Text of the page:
F is for Frost

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Which is lovely above; but which is getting wearisome when scraped off the windshield.  (However, now that the days are getting longer and the roads are getting less icy, the bike can come out soon, and that needs no scraping!)

I didn’t realize this would be a weather blog at times, but in the Frozen North, the weather dictates our lives often enough.  Certainly the frost dates dictate our all-too-short growing season.  Average (actually, median, for the statisticians) last frost date in the small city where I live is April 30th, though it can be quite a bit later some years; it’s also later in the surrounding areas, compared to in the city itself, where I live. 

The January frost flowers above do truly remind me of Barbara Walker’s Frost Flowers lace pattern, though, (link as seen on the Barbara Walker Treasury Project blog).  As I recall, this was an antique pattern with no name, so she christened it.

And the pattern stitch formed the inspiration for Eugen Beugler’s gorgeous shawl, Frost Flowers and Leaves, from Meg Swansen’s book “A Gathering of Lace“, which I own. I definitely want to knit this some day.

frost-flowers-and-leaves.jpg

(The photo of which, by the way, reminds me of this frost swirl, see the visual echo?)

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Wouldn’t this be the perfect yarn for it?

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Chewy Spaghetti, Capellini (laceweight yarn, 50% merino/50% tussah silk, 100% pettable), colorway Sullen (mostly grays, some frosty blue-grays, some warm pinky-grays).  I purchased this from The Loopy Ewe last year, and as soon as I saw it in person, it reminded me of Frost Flowers.  It’s not enough yardage for Frost Flowers & Leaves, which is a good-sized square shawl; but I’m considering adapting the pattern to a stole or scarf.  Or I could knit just half the square; that would be lovely, and be close to the correct yardage if I took out a repeat or two of the Frost Flowers, I think.

The icy color is not right for me, I think; it would look stunning on a blue-eyed blonde, or maybe me when my hair goes all gray (don’t hold your breath).  But I love this yarn and this pattern stitch.  So, someone I know, some time just may be getting Frost Flowers & Leaves to keep their shoulders (paradoxically) warm!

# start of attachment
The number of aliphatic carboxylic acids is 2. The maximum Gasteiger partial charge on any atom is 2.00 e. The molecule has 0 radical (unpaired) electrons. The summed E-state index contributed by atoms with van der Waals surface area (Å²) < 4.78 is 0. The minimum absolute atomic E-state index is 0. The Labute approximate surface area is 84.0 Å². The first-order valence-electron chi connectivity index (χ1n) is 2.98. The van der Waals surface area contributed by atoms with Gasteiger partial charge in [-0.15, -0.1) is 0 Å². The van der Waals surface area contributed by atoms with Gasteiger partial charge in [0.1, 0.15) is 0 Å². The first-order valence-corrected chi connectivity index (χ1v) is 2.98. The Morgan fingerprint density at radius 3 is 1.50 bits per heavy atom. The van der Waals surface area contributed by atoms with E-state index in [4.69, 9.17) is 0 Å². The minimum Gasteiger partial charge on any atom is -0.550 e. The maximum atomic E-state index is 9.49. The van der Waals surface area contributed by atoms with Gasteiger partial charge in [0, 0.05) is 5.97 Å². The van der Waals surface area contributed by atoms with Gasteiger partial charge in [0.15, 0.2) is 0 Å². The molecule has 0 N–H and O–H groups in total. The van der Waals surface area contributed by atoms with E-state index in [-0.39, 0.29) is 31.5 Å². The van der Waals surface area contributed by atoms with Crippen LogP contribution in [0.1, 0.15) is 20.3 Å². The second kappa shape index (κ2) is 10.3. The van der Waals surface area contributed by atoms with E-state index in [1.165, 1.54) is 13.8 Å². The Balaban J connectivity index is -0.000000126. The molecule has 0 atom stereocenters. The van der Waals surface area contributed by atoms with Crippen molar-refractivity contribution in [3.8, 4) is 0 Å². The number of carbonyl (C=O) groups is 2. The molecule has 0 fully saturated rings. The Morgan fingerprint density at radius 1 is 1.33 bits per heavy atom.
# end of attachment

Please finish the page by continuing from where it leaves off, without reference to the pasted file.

Don’t hold your breath for that either, though; there’s a Dragone to knit first.  (I’m waiting to cast that on until I have some uninterrupted time.  Perhaps that will be in another lifetime.  Or another dimension at least.) 

So, in the meantime, here are a few more Real Frost Flowers as a bonus for you (click to embiggen as wished).  Because soon it will be spring by the calendar, and then we in the Frozen North are hoping that the only Frost Flowers we see, are Barbara Walker’s.

hexagonal-frost.jpg  sun-on-frost.jpg  violent-frost.jpg 

9 responses to “F is for Frost

  1. Gorgeous photos – and the yarn would be perfect for that shawl….

  2. I just put a similar frost pic (but from February!) onto a page to send to Maria in Guatemala. Incredible, frost like that still in March!

  3. How very pretty & that yarn is perfect, can’t wait to see it in progress

  4. Love the Frost Flowers, both the ones on your window, and the ones in the shawl. I’ll never see the former, but one day I, too, shall be knitting the latter. And just for the record, I AM grey, and silver, and white, hair-wise….

  5. I’m blue-eyed. I’m blond. Just trying to help.

  6. Man, I love that shawl! Perfect yarn– another skein would get you to the fulll size I bet. 🙂 Mind the wee arrows in the pattern. (Move one stitch over before proceeding with new row🙂. It’s not explained very well in the directions.

    If I stopped dying my hair, I’m dirty-dishwater blonde (perhaps brunette by now!) and blue eyed, too…. 🙂 I’m full-on kidding, of course!

  7. That is a gorgeous shawl, and the yarn is perfect.

  8. I have thought about converting this pattern to a stole too.

    Wish I had enough knowledge of pattern design to be successful. =)

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